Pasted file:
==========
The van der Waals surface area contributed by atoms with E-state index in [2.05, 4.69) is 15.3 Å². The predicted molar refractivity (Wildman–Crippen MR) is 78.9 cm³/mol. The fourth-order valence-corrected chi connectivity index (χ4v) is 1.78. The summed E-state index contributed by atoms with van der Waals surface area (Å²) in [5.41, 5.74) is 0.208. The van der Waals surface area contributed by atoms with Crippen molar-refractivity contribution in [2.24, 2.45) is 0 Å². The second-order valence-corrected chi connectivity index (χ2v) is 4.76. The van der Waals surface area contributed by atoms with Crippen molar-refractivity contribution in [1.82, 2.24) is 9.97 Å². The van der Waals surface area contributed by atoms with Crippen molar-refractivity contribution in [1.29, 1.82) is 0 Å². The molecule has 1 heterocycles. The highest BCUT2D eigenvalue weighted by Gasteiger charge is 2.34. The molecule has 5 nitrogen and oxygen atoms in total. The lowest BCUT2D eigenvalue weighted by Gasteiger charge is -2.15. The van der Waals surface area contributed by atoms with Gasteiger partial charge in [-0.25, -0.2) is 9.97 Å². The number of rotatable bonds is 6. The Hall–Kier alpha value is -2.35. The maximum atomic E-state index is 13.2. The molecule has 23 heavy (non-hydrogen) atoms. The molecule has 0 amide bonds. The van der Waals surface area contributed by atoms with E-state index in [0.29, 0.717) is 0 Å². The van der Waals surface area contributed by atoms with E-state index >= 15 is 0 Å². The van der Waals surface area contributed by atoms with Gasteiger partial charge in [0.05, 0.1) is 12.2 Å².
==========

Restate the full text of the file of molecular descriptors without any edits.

The van der Waals surface area contributed by atoms with E-state index in [2.05, 4.69) is 15.3 Å². The predicted molar refractivity (Wildman–Crippen MR) is 78.9 cm³/mol. The fourth-order valence-corrected chi connectivity index (χ4v) is 1.78. The summed E-state index contributed by atoms with van der Waals surface area (Å²) in [5.41, 5.74) is 0.208. The van der Waals surface area contributed by atoms with Crippen molar-refractivity contribution in [2.24, 2.45) is 0 Å². The second-order valence-corrected chi connectivity index (χ2v) is 4.76. The van der Waals surface area contributed by atoms with Crippen molar-refractivity contribution in [1.82, 2.24) is 9.97 Å². The van der Waals surface area contributed by atoms with Crippen molar-refractivity contribution in [1.29, 1.82) is 0 Å². The molecule has 1 heterocycles. The highest BCUT2D eigenvalue weighted by Gasteiger charge is 2.34. The molecule has 5 nitrogen and oxygen atoms in total. The lowest BCUT2D eigenvalue weighted by Gasteiger charge is -2.15. The van der Waals surface area contributed by atoms with Gasteiger partial charge in [-0.25, -0.2) is 9.97 Å². The number of rotatable bonds is 6. The Hall–Kier alpha value is -2.35. The maximum atomic E-state index is 13.2. The molecule has 23 heavy (non-hydrogen) atoms. The molecule has 0 amide bonds. The van der Waals surface area contributed by atoms with E-state index in [0.29, 0.717) is 0 Å². The van der Waals surface area contributed by atoms with E-state index >= 15 is 0 Å². The van der Waals surface area contributed by atoms with Gasteiger partial charge in [0.05, 0.1) is 12.2 Å².